At the halfway point of the Visit Vancouver USA challenge (an app designed to encourage participants to get outdoors and explore the area), my eighth walk took me to the banks of the Columbia River and the Waterfront Renaissance Trail.
Chules and I went early in day to avoid the “heat dome” high temperatures, so we managed to catch a bit of the sunrise pink sky.
We’ve visited this area many times, so we strolled the familiar walkway for about a mile. I always enjoy seeing the art installations, including this sculpture of Ilchee, by artist Eric Jensen.
The sign next to the sculpture tells us that:
“Ilchee, or ‘Moon Woman,’ was the daughter of Chinook Chief Comcomly. Ilchee arrived in the Fort Vancouver area in 1813, where she met and married her father’s successor, Chief Casino. She is depicted gazing west down the Columbia River, toward her family’s ancestral home at Chinook Point on the Washington coast.”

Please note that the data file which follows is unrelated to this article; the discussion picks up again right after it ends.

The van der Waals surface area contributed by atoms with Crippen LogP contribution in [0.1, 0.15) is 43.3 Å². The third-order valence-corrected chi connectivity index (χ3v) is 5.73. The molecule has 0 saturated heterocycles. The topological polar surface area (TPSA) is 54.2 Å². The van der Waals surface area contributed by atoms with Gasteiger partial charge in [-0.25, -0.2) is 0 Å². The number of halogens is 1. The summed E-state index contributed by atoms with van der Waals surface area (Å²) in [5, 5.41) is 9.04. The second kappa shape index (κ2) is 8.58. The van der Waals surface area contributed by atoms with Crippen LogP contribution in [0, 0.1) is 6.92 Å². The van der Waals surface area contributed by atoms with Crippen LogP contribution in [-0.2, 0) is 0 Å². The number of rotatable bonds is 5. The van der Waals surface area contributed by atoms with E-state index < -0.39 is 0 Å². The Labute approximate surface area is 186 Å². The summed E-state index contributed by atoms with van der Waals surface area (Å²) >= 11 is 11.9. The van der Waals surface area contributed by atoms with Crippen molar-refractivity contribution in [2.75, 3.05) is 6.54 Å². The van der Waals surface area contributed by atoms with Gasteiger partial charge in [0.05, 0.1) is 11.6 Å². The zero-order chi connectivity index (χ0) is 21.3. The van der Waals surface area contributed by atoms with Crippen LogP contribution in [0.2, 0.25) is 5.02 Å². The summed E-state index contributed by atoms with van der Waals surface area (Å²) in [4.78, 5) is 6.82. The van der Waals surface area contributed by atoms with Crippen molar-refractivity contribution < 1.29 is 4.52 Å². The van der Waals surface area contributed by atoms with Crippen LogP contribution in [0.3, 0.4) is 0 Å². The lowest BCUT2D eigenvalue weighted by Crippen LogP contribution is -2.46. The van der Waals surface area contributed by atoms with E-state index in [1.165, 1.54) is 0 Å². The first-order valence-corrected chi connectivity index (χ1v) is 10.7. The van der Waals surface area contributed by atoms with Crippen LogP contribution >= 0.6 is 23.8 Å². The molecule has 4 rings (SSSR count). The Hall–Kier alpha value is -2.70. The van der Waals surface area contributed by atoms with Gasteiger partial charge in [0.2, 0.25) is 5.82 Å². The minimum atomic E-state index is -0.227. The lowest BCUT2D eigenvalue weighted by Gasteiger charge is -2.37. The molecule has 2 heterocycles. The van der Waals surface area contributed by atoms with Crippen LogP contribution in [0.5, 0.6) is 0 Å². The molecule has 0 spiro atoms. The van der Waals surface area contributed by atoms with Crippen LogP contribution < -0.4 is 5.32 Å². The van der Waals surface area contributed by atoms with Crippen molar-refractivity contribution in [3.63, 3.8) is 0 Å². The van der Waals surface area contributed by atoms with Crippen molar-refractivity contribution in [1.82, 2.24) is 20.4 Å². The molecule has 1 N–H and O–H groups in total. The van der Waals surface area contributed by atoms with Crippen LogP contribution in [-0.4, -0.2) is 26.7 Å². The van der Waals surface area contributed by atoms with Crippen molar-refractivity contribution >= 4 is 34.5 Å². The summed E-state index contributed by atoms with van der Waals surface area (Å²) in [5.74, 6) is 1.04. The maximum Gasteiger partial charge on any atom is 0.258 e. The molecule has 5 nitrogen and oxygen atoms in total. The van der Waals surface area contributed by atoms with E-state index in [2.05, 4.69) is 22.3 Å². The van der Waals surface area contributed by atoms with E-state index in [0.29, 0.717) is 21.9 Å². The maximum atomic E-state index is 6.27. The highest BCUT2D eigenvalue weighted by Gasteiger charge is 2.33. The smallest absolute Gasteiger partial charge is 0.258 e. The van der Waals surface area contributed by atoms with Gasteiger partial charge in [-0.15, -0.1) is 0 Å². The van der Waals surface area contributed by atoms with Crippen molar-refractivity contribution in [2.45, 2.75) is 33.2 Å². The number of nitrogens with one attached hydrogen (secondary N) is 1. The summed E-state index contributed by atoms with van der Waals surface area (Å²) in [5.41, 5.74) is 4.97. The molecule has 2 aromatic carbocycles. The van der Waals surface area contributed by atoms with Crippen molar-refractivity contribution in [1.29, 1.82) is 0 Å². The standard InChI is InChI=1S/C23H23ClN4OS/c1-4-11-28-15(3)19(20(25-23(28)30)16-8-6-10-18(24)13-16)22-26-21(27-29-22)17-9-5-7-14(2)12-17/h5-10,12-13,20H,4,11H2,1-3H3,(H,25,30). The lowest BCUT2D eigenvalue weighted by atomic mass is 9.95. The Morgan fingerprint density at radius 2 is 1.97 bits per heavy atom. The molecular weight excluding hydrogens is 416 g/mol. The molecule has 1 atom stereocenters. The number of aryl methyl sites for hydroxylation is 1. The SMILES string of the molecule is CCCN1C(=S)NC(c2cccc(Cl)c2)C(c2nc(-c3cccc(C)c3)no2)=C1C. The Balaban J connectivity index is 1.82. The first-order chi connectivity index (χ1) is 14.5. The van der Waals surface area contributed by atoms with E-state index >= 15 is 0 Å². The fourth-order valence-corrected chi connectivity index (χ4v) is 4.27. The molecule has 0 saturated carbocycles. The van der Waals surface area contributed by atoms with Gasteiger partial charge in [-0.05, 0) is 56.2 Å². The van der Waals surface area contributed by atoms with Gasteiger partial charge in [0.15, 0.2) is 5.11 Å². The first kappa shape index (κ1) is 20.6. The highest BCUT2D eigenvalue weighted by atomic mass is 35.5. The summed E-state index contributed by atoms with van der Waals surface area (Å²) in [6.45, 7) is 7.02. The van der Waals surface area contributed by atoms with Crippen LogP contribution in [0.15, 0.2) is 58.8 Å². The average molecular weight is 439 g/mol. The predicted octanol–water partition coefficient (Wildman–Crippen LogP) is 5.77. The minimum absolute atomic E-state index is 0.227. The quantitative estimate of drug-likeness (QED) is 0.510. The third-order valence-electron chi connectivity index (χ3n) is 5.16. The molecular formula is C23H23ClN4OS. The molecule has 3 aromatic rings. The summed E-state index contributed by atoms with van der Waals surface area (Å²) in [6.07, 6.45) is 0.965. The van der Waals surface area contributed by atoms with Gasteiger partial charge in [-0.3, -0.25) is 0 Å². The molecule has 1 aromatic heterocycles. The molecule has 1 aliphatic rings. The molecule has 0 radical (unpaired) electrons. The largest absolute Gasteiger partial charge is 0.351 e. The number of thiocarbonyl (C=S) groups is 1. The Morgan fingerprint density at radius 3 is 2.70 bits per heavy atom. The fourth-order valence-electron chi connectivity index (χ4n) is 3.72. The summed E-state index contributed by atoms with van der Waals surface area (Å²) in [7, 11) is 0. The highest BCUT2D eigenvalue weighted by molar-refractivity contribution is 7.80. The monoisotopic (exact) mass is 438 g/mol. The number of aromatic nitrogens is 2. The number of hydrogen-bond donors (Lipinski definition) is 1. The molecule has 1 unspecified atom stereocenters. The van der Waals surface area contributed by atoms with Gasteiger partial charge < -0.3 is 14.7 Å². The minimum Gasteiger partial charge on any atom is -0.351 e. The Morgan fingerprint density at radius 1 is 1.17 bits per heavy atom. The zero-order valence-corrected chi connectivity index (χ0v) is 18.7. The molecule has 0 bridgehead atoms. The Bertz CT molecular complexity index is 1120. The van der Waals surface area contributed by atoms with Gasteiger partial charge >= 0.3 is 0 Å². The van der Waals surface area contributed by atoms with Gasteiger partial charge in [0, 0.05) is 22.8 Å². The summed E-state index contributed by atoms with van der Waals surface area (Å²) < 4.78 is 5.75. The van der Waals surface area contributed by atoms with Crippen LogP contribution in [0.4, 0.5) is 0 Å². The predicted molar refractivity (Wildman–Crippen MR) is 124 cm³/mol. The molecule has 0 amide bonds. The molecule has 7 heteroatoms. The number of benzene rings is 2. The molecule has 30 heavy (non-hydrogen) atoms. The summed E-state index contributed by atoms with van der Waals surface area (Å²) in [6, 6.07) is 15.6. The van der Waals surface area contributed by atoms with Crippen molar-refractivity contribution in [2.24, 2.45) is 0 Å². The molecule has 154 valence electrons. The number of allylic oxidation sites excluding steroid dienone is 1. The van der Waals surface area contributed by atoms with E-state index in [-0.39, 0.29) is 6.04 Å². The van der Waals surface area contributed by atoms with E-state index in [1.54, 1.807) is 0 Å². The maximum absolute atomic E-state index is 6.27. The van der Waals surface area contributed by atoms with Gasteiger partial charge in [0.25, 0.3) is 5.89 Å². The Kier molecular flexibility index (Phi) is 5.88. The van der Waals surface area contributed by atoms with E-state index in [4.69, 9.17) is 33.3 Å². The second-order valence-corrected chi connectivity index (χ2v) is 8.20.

Farther east on the trail is another public art piece titled “Wendy Rose,” by the artists Women Who Weld (Sharon Agnor, Wendy Armstrong, Sumi Wu, Jennifer Corio & Kathy Wilson).
The plaque there states:
“Wendy celebrates the legacy of the women who entered the workforce at the Kaiser Shipyards during World War II. Wearing a bright red polka dot scarf made of glass, Wendy strides across the Bonneville Dam and is surrounded by other local symbols of the era.”
An interesting contrast between Ilchee and Wendy Rose, historically (and artistically) speaking.
So that’s eight site check-ins; seven to go!
Also an entry for the Photographing Public Art Challenge (PPAC) hosted by Marsha and Cee.